A local cat, called “Baby” by prospectors at the camp, has shown up at every annual Loud Mine event for the past five years.

Massie’s message—of success, of adventure, of hope—has been heard across the country. Today, the GPAA reaches around 50,000 active members and counts local chapters everywhere from Bismarck, North Dakota, to Tampa, Florida. It produces a bimonthly magazine (Gold Prospectors) and newspaper (Pick & Shovel Gazette) and hosts gold and treasure shows. Annually, it signs up more than 5,000 new members.

The Lost Dutchman’s Mining Association (LDMA), founded by Massie in 1976, is the GPAA’s more expensive sibling, with a current lifetime membership cost of $4,750. As the country’s largest private gold-prospecting and mining organization, it has just under 7,000 active members, who have unfettered access to LDMA’s five exclusive claims and 15 camps and properties in Oregon, California, Michigan, Arizona, Georgia, North Carolina, and South Carolina.

A prospector readies himself for a day’s work at Loud Mine.
Dennis Nelson speaks with his granddaughter at the camp. He drove 1,100 miles from St. Croix Falls, Wisconsin, for the event.

Some of these camps allow stays of up to six months consecutively, and a majority have full RV hookup sites, showers, kitchens, and onsite caretakers; nightly costs are around $3 for tents, $8 for a 30-amp RV, and $10 for a 50-amp RV. Dominic Ricci, executive director of operations for the LDMA and GPAA, says that “conservatively,” 25 to 30 percent of the members are seasonal campers who travel to multiple destinations.

To find gold, the most successful recreational prospectors will first turn to maps, books, and historical records, which show where gold has already been found—the surest sign of finding more. But after that, actually getting a significant amount of gold is time-consuming; it’s a multistep process, made easier with tools that lighten the manual labor, yes, but still nothing that would be described as effortless. In rivers and streams, if state laws allow it, prospectors can flip on a motorized dredge, which functions something like an underwater vacuum, sucking up sediment and spitting it out into a sluice box, where water separates gravel from black sand and gold. For those working on dry land, gold-bearing dirt and gravel are typically loaded into a highbanker, which pumps water through a sluice to mimic stream flows and parts the gravel from the sand and gold. In deserts, where water is scarce, prospectors plug in drywashers, which use vibration and air pulses to jostle out lighter materials. Even then, after these phases, the finer material has to be panned—and often panned again—for small flecks of gold that can’t be plucked by hand from dust or dirt. No matter the technology, a good prospector still needs to know how to work a pan.

Gold nuggets on an area map of northern Georgia.

On YouTube, gold-panning tutorials have racked up millions of views, and product-testing clips of new sluices and highbankers have been eyeballed by tens of thousands of people. There are online forums for gold-hunting greenhorns and veterans alike on Facebook and on sites like TreasureNet, and programming on the Outdoor Channel—which Massie founded before his death in December 1993—continues to inform adventure-loving viewers that gold is very much out there for the taking, thanks to reruns of shows like Gold Fever, which ran from 1996 to 2015 and was hosted by one of George Massie’s sons, Tom. Today, the GPAA and LDMA are under the direction of Brandon Johnson, George’s grandson.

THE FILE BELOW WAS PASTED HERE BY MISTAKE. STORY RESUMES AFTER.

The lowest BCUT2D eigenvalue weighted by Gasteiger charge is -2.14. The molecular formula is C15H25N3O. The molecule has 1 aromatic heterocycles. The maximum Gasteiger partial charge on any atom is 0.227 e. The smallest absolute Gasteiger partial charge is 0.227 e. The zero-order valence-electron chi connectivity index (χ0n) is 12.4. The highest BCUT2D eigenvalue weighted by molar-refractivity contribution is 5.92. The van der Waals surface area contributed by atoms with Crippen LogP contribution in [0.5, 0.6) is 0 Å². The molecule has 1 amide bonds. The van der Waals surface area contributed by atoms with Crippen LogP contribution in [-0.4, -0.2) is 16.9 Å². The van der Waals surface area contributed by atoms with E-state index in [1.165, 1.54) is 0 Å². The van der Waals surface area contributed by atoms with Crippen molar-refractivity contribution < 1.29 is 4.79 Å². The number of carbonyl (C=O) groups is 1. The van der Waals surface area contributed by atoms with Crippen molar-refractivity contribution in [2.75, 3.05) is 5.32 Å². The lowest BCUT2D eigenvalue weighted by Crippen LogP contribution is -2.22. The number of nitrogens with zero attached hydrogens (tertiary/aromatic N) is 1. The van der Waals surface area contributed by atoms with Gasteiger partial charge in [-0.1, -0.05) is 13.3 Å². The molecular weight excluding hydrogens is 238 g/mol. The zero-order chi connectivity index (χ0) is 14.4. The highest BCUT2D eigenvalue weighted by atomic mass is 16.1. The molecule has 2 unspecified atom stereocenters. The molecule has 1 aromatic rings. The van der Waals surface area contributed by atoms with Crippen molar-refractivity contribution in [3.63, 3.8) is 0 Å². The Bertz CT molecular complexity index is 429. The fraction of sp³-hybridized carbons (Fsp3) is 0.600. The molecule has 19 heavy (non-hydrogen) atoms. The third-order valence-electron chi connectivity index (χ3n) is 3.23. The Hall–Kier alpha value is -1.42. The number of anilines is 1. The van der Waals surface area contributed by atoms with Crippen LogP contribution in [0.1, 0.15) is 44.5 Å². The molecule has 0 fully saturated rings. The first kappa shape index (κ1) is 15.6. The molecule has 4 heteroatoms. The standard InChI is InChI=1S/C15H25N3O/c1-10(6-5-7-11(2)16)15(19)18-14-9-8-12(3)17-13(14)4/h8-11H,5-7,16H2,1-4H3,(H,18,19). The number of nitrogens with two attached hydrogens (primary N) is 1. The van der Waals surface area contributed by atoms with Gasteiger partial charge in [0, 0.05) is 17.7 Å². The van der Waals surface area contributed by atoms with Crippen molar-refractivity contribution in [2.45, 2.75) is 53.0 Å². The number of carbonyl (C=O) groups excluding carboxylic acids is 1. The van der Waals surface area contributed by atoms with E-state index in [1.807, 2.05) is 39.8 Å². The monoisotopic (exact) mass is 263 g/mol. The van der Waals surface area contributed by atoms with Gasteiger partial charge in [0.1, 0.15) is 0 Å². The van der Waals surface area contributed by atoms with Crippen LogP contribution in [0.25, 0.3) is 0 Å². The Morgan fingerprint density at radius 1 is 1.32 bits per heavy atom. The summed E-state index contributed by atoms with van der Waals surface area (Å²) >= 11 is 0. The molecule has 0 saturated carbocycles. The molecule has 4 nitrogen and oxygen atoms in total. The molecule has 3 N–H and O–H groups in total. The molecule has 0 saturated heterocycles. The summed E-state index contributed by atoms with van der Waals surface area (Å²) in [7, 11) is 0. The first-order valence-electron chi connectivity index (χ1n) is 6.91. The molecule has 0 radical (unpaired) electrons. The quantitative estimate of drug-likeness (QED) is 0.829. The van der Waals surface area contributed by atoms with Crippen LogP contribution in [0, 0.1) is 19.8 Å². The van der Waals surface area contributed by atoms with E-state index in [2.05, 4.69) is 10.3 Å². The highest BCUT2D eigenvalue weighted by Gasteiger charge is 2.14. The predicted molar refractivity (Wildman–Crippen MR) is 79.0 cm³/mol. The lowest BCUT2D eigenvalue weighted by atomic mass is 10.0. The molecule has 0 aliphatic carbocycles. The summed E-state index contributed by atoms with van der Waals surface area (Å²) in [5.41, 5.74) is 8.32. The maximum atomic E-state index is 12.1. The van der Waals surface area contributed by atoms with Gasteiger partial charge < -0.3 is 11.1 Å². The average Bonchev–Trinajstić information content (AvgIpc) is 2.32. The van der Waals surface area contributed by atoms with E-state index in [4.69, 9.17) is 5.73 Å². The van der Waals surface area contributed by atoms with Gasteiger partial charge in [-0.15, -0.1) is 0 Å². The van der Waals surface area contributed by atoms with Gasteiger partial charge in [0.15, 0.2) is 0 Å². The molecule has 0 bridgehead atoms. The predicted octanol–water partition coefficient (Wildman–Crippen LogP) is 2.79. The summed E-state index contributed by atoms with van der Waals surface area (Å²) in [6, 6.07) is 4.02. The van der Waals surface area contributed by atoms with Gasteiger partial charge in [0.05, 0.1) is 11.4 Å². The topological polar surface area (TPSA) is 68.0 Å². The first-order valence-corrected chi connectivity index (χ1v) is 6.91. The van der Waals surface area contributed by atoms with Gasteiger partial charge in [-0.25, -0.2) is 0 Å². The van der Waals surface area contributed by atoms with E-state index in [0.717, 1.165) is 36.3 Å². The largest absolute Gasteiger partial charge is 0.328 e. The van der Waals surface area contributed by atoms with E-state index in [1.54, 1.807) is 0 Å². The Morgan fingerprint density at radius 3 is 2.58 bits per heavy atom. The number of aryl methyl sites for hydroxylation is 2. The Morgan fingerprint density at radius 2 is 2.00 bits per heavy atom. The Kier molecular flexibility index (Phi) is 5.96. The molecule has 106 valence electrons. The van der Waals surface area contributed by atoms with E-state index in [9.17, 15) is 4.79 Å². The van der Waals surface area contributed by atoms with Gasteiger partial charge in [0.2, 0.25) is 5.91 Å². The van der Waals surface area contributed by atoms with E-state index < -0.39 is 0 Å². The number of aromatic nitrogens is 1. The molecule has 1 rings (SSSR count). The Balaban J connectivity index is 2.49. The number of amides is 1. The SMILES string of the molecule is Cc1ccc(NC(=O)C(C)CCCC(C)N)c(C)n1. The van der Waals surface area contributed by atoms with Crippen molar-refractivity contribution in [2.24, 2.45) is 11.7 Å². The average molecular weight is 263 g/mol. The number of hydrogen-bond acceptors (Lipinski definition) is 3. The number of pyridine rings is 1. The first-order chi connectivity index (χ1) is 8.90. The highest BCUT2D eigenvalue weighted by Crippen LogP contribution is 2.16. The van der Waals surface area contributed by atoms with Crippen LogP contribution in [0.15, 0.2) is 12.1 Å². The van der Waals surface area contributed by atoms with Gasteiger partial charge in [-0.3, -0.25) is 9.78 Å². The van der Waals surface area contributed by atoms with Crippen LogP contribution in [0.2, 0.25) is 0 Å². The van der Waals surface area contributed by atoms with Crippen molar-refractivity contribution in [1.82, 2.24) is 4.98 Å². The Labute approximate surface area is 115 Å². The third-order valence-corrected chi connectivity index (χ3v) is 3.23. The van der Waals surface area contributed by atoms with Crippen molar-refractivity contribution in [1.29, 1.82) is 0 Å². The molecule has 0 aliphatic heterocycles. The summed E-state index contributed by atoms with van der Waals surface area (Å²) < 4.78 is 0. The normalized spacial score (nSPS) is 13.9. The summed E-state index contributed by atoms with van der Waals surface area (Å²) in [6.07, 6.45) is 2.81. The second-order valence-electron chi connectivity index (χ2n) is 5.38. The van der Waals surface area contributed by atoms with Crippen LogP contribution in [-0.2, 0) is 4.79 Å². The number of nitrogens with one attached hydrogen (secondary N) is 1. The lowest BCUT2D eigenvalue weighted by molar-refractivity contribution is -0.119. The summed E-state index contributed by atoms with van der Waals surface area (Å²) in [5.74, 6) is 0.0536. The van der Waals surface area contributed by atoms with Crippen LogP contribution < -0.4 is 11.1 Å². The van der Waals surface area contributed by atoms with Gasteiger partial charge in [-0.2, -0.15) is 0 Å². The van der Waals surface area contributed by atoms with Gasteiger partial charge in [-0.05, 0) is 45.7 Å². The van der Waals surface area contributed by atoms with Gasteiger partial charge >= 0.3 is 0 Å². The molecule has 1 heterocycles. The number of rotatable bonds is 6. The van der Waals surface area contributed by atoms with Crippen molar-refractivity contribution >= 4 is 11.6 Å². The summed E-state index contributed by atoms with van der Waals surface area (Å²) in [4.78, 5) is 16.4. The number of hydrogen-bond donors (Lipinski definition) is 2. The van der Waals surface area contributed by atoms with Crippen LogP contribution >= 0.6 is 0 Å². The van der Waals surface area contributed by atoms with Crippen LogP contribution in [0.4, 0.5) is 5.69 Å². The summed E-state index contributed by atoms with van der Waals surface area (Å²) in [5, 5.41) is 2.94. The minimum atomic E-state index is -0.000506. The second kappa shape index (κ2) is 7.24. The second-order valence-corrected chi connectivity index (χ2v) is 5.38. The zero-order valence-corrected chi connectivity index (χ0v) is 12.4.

Some of the GPAA’s biggest draws are “dirt parties,” days-long outings where members gather at a camp to prospect, work the dirt in assigned shifts, and split the gold recovered at the end of the event. I’m here at Loud Mine for one of these parties, which runs from Tuesday evening to Sunday morning, five nights and four full days of bingo, bullshitting around bonfires, auctions, fishing contests, metal-detecting hunts, Jenga, root beer floats, Texas Hold ’Em, and prospectors eating off of wooden picnic tables dressed in their checkerboard finest for communal breakfasts, lunches, and dinners. Just 77 miles north of Atlanta, the camp is at the bottom of a stone-packed road flanked by tiger lilies. Inside its gates, tents, RVs, and trailers line the site, set with chairs, carpets, grills. By dusk on Tuesday, 48 of the 52 camper spots are full, the grounds swelling with pickups and gold pans and people, who have driven from as far away as Kingsland, Texas, and St. Croix Falls, Wisconsin, to be here, paying to play their odds in the dirt. The prospectors have arrived. The party begins.


Mississippi will bring in about three ounces of gold each summer, worth about $4,000.
Signage at the entrance to Loud Mine, Cleveland, Georgia.

Joseph knows Mississippi because Mississippi also travels full-time in his RV. Mississippi is not actually from the state, but since he works there as a sign-maker in the winter, he supposes the sobriquet makes sense. (His actual name is Darryl Combs.) Still, if Mississippi, 58, had his choice, he’d be called West Virginia, where he was born and lived before his family moved to Vero Beach, Florida, where he attended junior high school. There, as a teenager, he began laying cement and applying stucco, dreaming of driving out of the Sunshine State.